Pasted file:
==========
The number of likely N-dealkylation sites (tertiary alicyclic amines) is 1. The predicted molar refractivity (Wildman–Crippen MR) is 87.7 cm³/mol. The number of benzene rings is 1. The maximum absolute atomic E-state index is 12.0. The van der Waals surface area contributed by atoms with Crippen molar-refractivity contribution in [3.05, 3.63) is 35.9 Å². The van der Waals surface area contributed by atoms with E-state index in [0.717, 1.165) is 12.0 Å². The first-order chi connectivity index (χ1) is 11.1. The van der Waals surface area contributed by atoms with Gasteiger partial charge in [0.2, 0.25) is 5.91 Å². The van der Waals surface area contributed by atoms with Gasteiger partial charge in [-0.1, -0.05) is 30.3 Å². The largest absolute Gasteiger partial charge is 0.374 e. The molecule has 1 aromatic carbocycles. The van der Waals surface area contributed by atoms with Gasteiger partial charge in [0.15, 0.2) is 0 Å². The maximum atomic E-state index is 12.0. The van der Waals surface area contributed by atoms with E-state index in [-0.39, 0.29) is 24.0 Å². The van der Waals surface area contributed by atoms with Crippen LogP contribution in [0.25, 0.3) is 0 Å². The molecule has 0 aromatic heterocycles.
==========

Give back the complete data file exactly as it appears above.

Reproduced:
The number of likely N-dealkylation sites (tertiary alicyclic amines) is 1. The predicted molar refractivity (Wildman–Crippen MR) is 87.7 cm³/mol. The number of benzene rings is 1. The maximum absolute atomic E-state index is 12.0. The van der Waals surface area contributed by atoms with Crippen molar-refractivity contribution in [3.05, 3.63) is 35.9 Å². The van der Waals surface area contributed by atoms with E-state index in [0.717, 1.165) is 12.0 Å². The first-order chi connectivity index (χ1) is 11.1. The van der Waals surface area contributed by atoms with Gasteiger partial charge in [0.2, 0.25) is 5.91 Å². The van der Waals surface area contributed by atoms with Gasteiger partial charge in [-0.1, -0.05) is 30.3 Å². The largest absolute Gasteiger partial charge is 0.374 e. The molecule has 1 aromatic carbocycles. The van der Waals surface area contributed by atoms with Gasteiger partial charge in [0.15, 0.2) is 0 Å². The maximum atomic E-state index is 12.0. The van der Waals surface area contributed by atoms with E-state index in [-0.39, 0.29) is 24.0 Å². The van der Waals surface area contributed by atoms with Crippen LogP contribution in [0.25, 0.3) is 0 Å². The molecule has 0 aromatic heterocycles.